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Caregiver Guilt and Finding Balance
By Sheryl Leary

(Page 2 of 2)

Not all your activities or the time invested in each will add up equally. In many circumstances, there are not enough hours in the day to devote to yourself as you devote to others. However, the goal is to try and create a day that is shared with the one you love, not dominated by your caregiving. You will become more experienced at this as you practice. No caregiver can create a perfectly balanced spread sheet the first time out. The goal should be to continue trying so that you can achieve more balance in meeting the needs of yourself and your loved one.
By writing down the things you do for your loved one, perhaps you will feel less guilty. Your early journals may be very one-sided. Once you start to even things out, you may realize that you can be a better caregiver when there are some things you can list on your side. Learn from this, being a good caregiver is not always equal to the amount of care provided. If you are constantly frazzled and stressed, the care you provide may reflect your and anxiety and weariness. This may not be the kind of caregiver you set out to be. If you simply cannot balance the two sides to your journal, it is definitely time to call in help. Respite care can be what you need it to be, whether through a professional organization or through family and friends. You can contact your local Area Agency on Aging to learn more about the Family Caregiver Support Program. Professionals within this program can go over your caregiving experience with you and find sources of support you may not have known existed.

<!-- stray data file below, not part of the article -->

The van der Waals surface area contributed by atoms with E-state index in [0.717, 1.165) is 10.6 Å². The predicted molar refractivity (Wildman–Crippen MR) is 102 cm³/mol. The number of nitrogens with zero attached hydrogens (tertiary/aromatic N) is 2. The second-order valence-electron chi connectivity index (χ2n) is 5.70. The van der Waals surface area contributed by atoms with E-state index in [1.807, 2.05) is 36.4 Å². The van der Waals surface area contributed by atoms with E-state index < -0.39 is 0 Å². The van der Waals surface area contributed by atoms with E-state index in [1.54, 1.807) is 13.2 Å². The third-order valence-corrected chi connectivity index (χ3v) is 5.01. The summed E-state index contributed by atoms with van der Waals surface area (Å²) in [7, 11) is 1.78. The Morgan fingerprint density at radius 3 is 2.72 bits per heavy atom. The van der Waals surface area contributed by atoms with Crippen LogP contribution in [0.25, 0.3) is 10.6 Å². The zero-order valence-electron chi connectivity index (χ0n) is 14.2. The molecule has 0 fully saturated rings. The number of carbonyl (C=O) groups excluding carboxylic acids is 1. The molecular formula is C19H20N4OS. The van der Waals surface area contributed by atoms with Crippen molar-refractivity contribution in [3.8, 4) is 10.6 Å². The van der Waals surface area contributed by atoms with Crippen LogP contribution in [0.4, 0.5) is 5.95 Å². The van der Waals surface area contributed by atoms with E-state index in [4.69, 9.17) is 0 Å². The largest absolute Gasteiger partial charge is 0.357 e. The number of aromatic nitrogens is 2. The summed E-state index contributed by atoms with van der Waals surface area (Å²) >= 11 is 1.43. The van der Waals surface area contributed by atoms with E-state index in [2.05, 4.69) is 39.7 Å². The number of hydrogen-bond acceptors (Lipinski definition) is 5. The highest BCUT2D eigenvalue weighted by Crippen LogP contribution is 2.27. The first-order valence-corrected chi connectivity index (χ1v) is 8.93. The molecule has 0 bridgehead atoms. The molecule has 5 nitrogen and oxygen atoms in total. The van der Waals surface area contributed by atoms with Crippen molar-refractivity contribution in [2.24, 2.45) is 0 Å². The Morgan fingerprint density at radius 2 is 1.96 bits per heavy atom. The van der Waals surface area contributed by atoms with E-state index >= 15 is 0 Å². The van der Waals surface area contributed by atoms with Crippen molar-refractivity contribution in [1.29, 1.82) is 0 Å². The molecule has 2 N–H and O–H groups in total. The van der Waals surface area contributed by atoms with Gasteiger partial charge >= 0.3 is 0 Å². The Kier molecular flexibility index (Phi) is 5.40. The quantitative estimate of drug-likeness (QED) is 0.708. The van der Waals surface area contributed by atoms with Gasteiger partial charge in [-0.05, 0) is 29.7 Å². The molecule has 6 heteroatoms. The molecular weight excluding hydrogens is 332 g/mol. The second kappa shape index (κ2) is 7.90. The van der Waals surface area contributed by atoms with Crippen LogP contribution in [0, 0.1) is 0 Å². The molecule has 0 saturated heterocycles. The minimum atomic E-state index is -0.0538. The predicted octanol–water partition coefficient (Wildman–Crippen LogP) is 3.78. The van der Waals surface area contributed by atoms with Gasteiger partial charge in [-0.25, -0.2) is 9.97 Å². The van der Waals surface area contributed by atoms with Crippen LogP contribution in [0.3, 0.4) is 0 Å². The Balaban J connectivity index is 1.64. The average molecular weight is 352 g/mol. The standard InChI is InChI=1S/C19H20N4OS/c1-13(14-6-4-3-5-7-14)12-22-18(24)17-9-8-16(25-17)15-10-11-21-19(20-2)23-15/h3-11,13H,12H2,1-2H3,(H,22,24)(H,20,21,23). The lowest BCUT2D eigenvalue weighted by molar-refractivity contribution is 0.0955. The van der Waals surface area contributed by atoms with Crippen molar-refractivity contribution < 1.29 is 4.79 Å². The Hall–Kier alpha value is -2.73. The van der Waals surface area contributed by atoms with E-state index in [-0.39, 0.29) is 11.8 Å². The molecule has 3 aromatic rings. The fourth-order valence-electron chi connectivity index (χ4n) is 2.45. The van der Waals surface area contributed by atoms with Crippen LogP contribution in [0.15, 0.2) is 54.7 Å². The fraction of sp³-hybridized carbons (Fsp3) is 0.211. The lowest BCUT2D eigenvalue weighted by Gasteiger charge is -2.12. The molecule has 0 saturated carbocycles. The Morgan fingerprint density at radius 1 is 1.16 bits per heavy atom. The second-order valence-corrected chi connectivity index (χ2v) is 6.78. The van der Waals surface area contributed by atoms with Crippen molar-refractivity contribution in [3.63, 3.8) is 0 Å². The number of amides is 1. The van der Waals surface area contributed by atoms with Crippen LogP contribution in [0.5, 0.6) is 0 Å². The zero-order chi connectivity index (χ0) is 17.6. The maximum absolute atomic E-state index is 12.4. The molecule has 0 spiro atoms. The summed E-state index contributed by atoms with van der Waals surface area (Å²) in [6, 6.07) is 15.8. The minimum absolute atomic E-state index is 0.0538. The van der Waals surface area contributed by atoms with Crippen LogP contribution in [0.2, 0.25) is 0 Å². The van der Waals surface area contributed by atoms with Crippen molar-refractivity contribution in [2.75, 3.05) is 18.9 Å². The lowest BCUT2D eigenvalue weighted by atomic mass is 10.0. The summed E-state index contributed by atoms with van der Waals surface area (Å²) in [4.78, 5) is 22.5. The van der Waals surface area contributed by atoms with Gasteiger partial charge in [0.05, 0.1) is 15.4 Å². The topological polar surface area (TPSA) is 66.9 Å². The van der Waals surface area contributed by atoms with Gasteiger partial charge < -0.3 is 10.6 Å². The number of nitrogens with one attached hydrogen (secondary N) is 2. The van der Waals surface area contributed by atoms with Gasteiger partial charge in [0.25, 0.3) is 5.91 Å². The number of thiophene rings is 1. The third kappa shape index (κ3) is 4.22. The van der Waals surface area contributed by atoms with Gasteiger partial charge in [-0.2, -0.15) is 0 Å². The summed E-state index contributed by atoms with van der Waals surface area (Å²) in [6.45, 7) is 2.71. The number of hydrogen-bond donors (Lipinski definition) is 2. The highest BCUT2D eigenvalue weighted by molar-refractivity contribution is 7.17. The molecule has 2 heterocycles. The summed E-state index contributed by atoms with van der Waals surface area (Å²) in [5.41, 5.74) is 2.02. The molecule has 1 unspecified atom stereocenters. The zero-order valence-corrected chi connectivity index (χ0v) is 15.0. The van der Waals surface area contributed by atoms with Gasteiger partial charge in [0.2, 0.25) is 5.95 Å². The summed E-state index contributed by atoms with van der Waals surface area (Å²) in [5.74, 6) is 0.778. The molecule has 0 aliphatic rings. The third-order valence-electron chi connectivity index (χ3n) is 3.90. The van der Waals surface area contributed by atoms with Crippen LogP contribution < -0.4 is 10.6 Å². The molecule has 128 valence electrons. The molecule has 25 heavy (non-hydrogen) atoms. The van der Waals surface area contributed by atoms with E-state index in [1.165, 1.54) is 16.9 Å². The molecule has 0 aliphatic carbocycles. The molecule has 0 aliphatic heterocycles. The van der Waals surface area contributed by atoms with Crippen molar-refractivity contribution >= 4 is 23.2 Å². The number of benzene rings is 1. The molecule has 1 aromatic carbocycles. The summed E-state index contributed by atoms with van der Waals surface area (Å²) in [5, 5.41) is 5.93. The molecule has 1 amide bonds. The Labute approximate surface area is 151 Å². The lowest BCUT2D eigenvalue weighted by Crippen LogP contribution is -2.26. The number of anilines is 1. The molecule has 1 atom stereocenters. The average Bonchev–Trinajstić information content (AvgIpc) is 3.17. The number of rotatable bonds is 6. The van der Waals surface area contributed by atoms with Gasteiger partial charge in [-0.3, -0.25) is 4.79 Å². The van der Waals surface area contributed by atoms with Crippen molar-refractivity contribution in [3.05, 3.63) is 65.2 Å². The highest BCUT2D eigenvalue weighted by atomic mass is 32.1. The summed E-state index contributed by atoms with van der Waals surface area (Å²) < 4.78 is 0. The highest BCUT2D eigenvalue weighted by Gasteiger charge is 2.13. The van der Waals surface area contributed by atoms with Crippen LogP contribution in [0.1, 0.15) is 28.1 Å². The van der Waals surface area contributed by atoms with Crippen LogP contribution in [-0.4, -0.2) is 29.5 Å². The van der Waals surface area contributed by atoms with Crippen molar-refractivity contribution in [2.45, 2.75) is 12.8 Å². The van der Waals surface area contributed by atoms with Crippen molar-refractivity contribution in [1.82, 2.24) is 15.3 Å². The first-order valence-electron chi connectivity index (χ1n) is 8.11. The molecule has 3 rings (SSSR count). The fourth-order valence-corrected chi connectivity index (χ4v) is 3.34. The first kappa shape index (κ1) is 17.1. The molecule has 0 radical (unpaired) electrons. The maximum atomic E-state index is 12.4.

What do you do when your loved one’s demands are so great, you have nothing to write on your side of the page? Sometimes our loved ones have care needs that are so extensive the demand on the caregiver is extreme. Caregivers need to recognize that if the balance sheet does not match up over time, the risk is far greater to both of you. Acting preventively to keep from burning out is a necessity. Caregivers who burn out are sometimes too physically and or mentally exhausted to provide any care.

It is hard to call in professionals when all your mother wants is you. It is hard to say “no” to someone you have loved all your life. If this is your circumstance, putting things into perspective becomes necessary. Let’s look at the case of providing care for your parents. If your mother or father never said “no” to you all your life, where would you be? Were you allowed to go to school? Essentially, your care was placed into the hands of others. At times you may not have been happy about this but for the most part you were probably safe and had your needs met. Did you ever visit with friends or extended family? These times were important in shaping your life. The same analogies can be applied to care for those in need. If it is always provided by one person, and in one way, it can rob both individuals from opportunities needed to sustain personal growth.

Start your balance sheet today. The search for balance is hard but needs to continue. When we achieve a healthy balance, the guilt will not feel as prevalent. The answer is never obvious. As long as our search continues and we keep our minds open to new ways to explore it, balance is never that far away.

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